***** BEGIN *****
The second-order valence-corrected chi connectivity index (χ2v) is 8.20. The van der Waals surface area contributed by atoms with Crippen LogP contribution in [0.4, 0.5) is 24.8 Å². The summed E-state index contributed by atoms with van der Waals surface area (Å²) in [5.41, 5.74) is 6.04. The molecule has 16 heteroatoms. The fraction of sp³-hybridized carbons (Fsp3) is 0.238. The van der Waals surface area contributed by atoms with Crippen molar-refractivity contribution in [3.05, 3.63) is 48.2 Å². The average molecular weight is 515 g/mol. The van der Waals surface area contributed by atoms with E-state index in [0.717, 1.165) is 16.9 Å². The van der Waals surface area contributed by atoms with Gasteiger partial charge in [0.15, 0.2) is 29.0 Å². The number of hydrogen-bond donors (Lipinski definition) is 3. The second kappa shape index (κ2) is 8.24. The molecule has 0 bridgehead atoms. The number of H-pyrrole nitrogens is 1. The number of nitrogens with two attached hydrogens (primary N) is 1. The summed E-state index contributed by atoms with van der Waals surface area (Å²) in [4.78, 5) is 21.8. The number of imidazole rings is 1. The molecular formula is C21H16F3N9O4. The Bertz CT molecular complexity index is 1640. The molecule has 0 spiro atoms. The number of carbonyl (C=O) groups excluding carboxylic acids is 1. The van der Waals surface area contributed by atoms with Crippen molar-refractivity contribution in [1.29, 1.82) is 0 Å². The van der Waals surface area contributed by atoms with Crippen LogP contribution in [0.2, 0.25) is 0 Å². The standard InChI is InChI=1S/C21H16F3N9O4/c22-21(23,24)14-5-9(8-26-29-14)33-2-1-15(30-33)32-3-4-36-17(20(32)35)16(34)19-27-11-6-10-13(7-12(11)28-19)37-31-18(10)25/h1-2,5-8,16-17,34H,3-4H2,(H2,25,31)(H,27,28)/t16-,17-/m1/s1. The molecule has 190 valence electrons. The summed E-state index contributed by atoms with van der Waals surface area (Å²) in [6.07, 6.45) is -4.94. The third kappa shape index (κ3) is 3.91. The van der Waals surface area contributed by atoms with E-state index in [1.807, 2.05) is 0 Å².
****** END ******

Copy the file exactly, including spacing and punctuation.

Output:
The second-order valence-corrected chi connectivity index (χ2v) is 8.20. The van der Waals surface area contributed by atoms with Crippen LogP contribution in [0.4, 0.5) is 24.8 Å². The summed E-state index contributed by atoms with van der Waals surface area (Å²) in [5.41, 5.74) is 6.04. The molecule has 16 heteroatoms. The fraction of sp³-hybridized carbons (Fsp3) is 0.238. The van der Waals surface area contributed by atoms with Crippen molar-refractivity contribution in [3.05, 3.63) is 48.2 Å². The average molecular weight is 515 g/mol. The van der Waals surface area contributed by atoms with E-state index in [0.717, 1.165) is 16.9 Å². The van der Waals surface area contributed by atoms with Gasteiger partial charge in [0.15, 0.2) is 29.0 Å². The number of hydrogen-bond donors (Lipinski definition) is 3. The second kappa shape index (κ2) is 8.24. The molecule has 0 bridgehead atoms. The number of H-pyrrole nitrogens is 1. The number of nitrogens with two attached hydrogens (primary N) is 1. The summed E-state index contributed by atoms with van der Waals surface area (Å²) in [4.78, 5) is 21.8. The number of imidazole rings is 1. The molecular formula is C21H16F3N9O4. The Bertz CT molecular complexity index is 1640. The molecule has 0 spiro atoms. The number of carbonyl (C=O) groups excluding carboxylic acids is 1. The van der Waals surface area contributed by atoms with Crippen molar-refractivity contribution in [1.29, 1.82) is 0 Å². The van der Waals surface area contributed by atoms with Crippen LogP contribution in [0.2, 0.25) is 0 Å². The standard InChI is InChI=1S/C21H16F3N9O4/c22-21(23,24)14-5-9(8-26-29-14)33-2-1-15(30-33)32-3-4-36-17(20(32)35)16(34)19-27-11-6-10-13(7-12(11)28-19)37-31-18(10)25/h1-2,5-8,16-17,34H,3-4H2,(H2,25,31)(H,27,28)/t16-,17-/m1/s1. The molecule has 190 valence electrons. The summed E-state index contributed by atoms with van der Waals surface area (Å²) in [6.07, 6.45) is -4.94. The third kappa shape index (κ3) is 3.91. The van der Waals surface area contributed by atoms with E-state index in [1.807, 2.05) is 0 Å².